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Recovering from a Sea Kayak Capsize

Recovering from a Sea Kayak Capsize

It’s easy to understand the attraction of sea-kayaking: with your gear and rations stowed in the hatches of your boat, you chart your course through bays and across stretches of open water, propelling yourself towards unspoiled beaches and headlands where you will make your camp. In this respect, sea kayaking is to the ocean what backpacking is to forests, or alpinism is to the mountains.

However, like in all outdoor pursuits, the unforeseen will happen. Winds, rain and ocean currents may turn a pleasant sun-drenched cruise into a teeth-gritted battle against the elements.

Or they may cause you to capsize.

For this reason, you will no doubt practice what to do in case your boat suddenly flips over; and you will do this again and again before heading for open water. However, there is a world of difference between rolling over in a shallow bay or even a swimming pool, and capsizing a long way from the shore. Open water may well mean significant sized waves; while the water depth means you can’t put your feet down to assist in getting back into your kayak. And it may be really cold.

It is not possible in an article to provide the information which you will need in order for you to become proficient in getting yourself – or a companion – back into a boat after a capsize, and it would be irresponsible for us to attempt to do so. Before kayaking on open water, or trying any new type of advanced paddling, you should take a rescue course – your local paddling club may well conduct lessons in rescue/self-rescue.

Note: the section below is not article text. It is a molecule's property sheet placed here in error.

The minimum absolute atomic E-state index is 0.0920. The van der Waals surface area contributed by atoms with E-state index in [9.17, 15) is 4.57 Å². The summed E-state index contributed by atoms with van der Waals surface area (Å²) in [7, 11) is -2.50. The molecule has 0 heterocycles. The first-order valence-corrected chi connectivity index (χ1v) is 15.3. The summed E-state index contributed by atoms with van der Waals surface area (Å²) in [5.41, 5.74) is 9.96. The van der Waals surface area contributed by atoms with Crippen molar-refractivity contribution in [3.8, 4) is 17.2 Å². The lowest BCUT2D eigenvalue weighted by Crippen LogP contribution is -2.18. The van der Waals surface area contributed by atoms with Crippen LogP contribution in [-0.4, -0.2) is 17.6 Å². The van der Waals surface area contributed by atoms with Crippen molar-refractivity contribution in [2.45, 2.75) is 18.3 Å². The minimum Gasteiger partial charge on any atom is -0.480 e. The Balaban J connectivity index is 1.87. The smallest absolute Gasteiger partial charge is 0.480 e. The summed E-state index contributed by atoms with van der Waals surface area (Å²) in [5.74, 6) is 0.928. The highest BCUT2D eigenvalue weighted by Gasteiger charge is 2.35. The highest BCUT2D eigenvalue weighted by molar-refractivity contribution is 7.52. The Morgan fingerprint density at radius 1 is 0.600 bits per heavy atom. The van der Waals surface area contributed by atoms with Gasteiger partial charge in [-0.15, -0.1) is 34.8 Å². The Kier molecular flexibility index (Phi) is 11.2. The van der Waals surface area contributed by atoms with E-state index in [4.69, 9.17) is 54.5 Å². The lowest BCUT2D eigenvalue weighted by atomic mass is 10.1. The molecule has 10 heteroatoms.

However, we can describe some basic things you should be aware of.

Firstly, the best way to deal with a difficult situation is not to let it occur in the first place. Make sure you have an accurate weather forecast and information on tides and currents before you set out.

Secondly, be aware of the level of fitness and paddling proficiency of each of the paddlers in your group. If someone is tired or at the limits of their abilities, it is better to stop and camp earlier, rather than ‘push on’ to reach a planned goal. It goes without saying that you should never cross open water alone – make sure that paddlers remain within easy visual (and if possible) voice contact. You may care to ‘pair up’.

Thirdly, make sure that everyone in the group has adequate dry clothing stowed in dry sacks in their hatches. Failure to pack and secure gear will mean that it will likely disappear if the kayak goes over. Big River Dry Bags and Lightweight Dry Sacks in various colors are ideal for inside the hatches or cockpit. Only experienced paddlers should contemplate external on-deck storage; for this you would use Hydraulic Dry Bags.

Depending on the water temperature and the potential weather conditions you will face, you may use a wetsuit or drysuit. Paddlers have a saying - "dress for the swim". You will definitely need a PFD – one which allows good freedom of movement so you can execute a full range of paddle strokes. Our colleague Emilie (the resident paddler in the office) has had many unplanned exits from kayaks and recommends the side-entry MTI Cascade for its flexibility and unrestricted shoulder movement.

So – what do you do if you capsize?